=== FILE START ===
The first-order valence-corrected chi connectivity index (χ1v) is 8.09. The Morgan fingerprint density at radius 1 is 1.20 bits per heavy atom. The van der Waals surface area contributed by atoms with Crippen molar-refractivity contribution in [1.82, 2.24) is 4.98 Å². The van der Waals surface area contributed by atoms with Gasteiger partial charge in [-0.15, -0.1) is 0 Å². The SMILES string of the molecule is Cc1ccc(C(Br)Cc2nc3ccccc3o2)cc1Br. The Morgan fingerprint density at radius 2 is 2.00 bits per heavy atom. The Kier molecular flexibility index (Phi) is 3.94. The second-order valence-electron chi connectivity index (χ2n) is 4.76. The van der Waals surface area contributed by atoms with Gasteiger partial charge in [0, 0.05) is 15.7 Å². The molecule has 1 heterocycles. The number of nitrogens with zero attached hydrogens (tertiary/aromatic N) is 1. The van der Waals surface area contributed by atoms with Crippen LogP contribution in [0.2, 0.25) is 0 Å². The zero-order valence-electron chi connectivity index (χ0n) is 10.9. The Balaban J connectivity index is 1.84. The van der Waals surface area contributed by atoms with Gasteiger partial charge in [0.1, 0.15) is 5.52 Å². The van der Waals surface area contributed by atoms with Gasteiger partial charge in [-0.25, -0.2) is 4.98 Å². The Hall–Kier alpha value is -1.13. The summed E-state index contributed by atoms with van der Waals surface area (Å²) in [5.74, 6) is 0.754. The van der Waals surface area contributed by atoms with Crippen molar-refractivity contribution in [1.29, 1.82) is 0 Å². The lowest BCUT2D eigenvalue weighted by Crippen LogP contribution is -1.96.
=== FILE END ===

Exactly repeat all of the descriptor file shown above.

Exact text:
The first-order valence-corrected chi connectivity index (χ1v) is 8.09. The Morgan fingerprint density at radius 1 is 1.20 bits per heavy atom. The van der Waals surface area contributed by atoms with Crippen molar-refractivity contribution in [1.82, 2.24) is 4.98 Å². The van der Waals surface area contributed by atoms with Gasteiger partial charge in [-0.15, -0.1) is 0 Å². The SMILES string of the molecule is Cc1ccc(C(Br)Cc2nc3ccccc3o2)cc1Br. The Morgan fingerprint density at radius 2 is 2.00 bits per heavy atom. The Kier molecular flexibility index (Phi) is 3.94. The second-order valence-electron chi connectivity index (χ2n) is 4.76. The van der Waals surface area contributed by atoms with Gasteiger partial charge in [0, 0.05) is 15.7 Å². The molecule has 1 heterocycles. The number of nitrogens with zero attached hydrogens (tertiary/aromatic N) is 1. The van der Waals surface area contributed by atoms with Crippen LogP contribution in [0.2, 0.25) is 0 Å². The zero-order valence-electron chi connectivity index (χ0n) is 10.9. The Balaban J connectivity index is 1.84. The van der Waals surface area contributed by atoms with Gasteiger partial charge in [0.1, 0.15) is 5.52 Å². The van der Waals surface area contributed by atoms with Gasteiger partial charge in [-0.25, -0.2) is 4.98 Å². The Hall–Kier alpha value is -1.13. The summed E-state index contributed by atoms with van der Waals surface area (Å²) in [5.74, 6) is 0.754. The van der Waals surface area contributed by atoms with Crippen molar-refractivity contribution in [1.29, 1.82) is 0 Å². The lowest BCUT2D eigenvalue weighted by Crippen LogP contribution is -1.96.